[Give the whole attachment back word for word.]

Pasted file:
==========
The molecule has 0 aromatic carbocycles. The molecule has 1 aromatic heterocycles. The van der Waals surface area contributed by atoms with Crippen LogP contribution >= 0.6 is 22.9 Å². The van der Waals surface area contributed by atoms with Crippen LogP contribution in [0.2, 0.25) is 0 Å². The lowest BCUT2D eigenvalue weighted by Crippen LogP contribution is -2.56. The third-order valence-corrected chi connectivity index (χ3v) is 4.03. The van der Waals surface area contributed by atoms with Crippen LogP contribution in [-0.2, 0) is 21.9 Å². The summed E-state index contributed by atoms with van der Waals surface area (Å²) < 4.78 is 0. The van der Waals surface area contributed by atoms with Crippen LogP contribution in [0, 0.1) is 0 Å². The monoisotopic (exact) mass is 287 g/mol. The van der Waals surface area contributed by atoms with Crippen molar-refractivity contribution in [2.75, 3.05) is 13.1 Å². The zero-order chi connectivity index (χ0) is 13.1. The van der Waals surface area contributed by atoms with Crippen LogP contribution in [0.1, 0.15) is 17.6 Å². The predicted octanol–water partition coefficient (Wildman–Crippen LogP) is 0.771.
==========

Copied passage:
The molecule has 0 aromatic carbocycles. The molecule has 1 aromatic heterocycles. The van der Waals surface area contributed by atoms with Crippen LogP contribution >= 0.6 is 22.9 Å². The van der Waals surface area contributed by atoms with Crippen LogP contribution in [0.2, 0.25) is 0 Å². The lowest BCUT2D eigenvalue weighted by Crippen LogP contribution is -2.56. The third-order valence-corrected chi connectivity index (χ3v) is 4.03. The van der Waals surface area contributed by atoms with Crippen LogP contribution in [-0.2, 0) is 21.9 Å². The summed E-state index contributed by atoms with van der Waals surface area (Å²) < 4.78 is 0. The van der Waals surface area contributed by atoms with Crippen LogP contribution in [0, 0.1) is 0 Å². The monoisotopic (exact) mass is 287 g/mol. The van der Waals surface area contributed by atoms with Crippen molar-refractivity contribution in [2.75, 3.05) is 13.1 Å². The zero-order chi connectivity index (χ0) is 13.1. The van der Waals surface area contributed by atoms with Crippen LogP contribution in [0.1, 0.15) is 17.6 Å². The predicted octanol–water partition coefficient (Wildman–Crippen LogP) is 0.771.